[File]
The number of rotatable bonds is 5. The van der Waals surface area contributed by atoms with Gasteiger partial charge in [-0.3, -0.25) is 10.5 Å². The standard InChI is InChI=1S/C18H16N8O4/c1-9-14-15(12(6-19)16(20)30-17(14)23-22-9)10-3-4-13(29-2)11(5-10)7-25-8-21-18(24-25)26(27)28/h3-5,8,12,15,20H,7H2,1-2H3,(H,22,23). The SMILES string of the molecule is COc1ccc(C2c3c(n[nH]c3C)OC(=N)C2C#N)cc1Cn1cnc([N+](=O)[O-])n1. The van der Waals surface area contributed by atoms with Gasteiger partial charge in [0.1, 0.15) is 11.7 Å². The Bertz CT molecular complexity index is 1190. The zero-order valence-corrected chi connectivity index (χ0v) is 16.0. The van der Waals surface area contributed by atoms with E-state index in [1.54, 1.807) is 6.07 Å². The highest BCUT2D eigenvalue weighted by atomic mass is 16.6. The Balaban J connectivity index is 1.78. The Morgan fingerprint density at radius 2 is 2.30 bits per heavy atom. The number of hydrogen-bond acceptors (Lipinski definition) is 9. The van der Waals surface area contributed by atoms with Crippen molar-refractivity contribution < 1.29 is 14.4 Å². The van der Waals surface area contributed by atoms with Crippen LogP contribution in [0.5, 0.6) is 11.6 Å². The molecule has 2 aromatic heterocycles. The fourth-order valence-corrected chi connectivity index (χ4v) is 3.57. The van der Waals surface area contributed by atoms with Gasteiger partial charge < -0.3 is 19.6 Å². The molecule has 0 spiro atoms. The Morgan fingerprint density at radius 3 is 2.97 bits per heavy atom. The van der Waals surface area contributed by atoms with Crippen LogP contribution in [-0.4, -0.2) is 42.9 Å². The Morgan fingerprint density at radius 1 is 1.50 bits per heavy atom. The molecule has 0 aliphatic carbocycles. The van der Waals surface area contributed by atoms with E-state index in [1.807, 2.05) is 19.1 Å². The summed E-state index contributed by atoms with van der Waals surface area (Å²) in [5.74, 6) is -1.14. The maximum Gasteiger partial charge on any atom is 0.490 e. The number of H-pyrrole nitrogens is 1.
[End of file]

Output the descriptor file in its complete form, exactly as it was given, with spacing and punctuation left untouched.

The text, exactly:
The number of rotatable bonds is 5. The van der Waals surface area contributed by atoms with Gasteiger partial charge in [-0.3, -0.25) is 10.5 Å². The standard InChI is InChI=1S/C18H16N8O4/c1-9-14-15(12(6-19)16(20)30-17(14)23-22-9)10-3-4-13(29-2)11(5-10)7-25-8-21-18(24-25)26(27)28/h3-5,8,12,15,20H,7H2,1-2H3,(H,22,23). The SMILES string of the molecule is COc1ccc(C2c3c(n[nH]c3C)OC(=N)C2C#N)cc1Cn1cnc([N+](=O)[O-])n1. The van der Waals surface area contributed by atoms with Gasteiger partial charge in [0.1, 0.15) is 11.7 Å². The Bertz CT molecular complexity index is 1190. The zero-order valence-corrected chi connectivity index (χ0v) is 16.0. The van der Waals surface area contributed by atoms with E-state index in [1.54, 1.807) is 6.07 Å². The highest BCUT2D eigenvalue weighted by atomic mass is 16.6. The Balaban J connectivity index is 1.78. The Morgan fingerprint density at radius 2 is 2.30 bits per heavy atom. The number of hydrogen-bond acceptors (Lipinski definition) is 9. The van der Waals surface area contributed by atoms with Crippen molar-refractivity contribution < 1.29 is 14.4 Å². The van der Waals surface area contributed by atoms with Crippen LogP contribution in [0.5, 0.6) is 11.6 Å². The molecule has 2 aromatic heterocycles. The fourth-order valence-corrected chi connectivity index (χ4v) is 3.57. The van der Waals surface area contributed by atoms with Gasteiger partial charge < -0.3 is 19.6 Å². The molecule has 0 spiro atoms. The Morgan fingerprint density at radius 3 is 2.97 bits per heavy atom. The van der Waals surface area contributed by atoms with Crippen LogP contribution in [-0.4, -0.2) is 42.9 Å². The Morgan fingerprint density at radius 1 is 1.50 bits per heavy atom. The molecule has 0 aliphatic carbocycles. The van der Waals surface area contributed by atoms with E-state index in [1.807, 2.05) is 19.1 Å². The summed E-state index contributed by atoms with van der Waals surface area (Å²) in [5.74, 6) is -1.14. The maximum Gasteiger partial charge on any atom is 0.490 e. The number of H-pyrrole nitrogens is 1.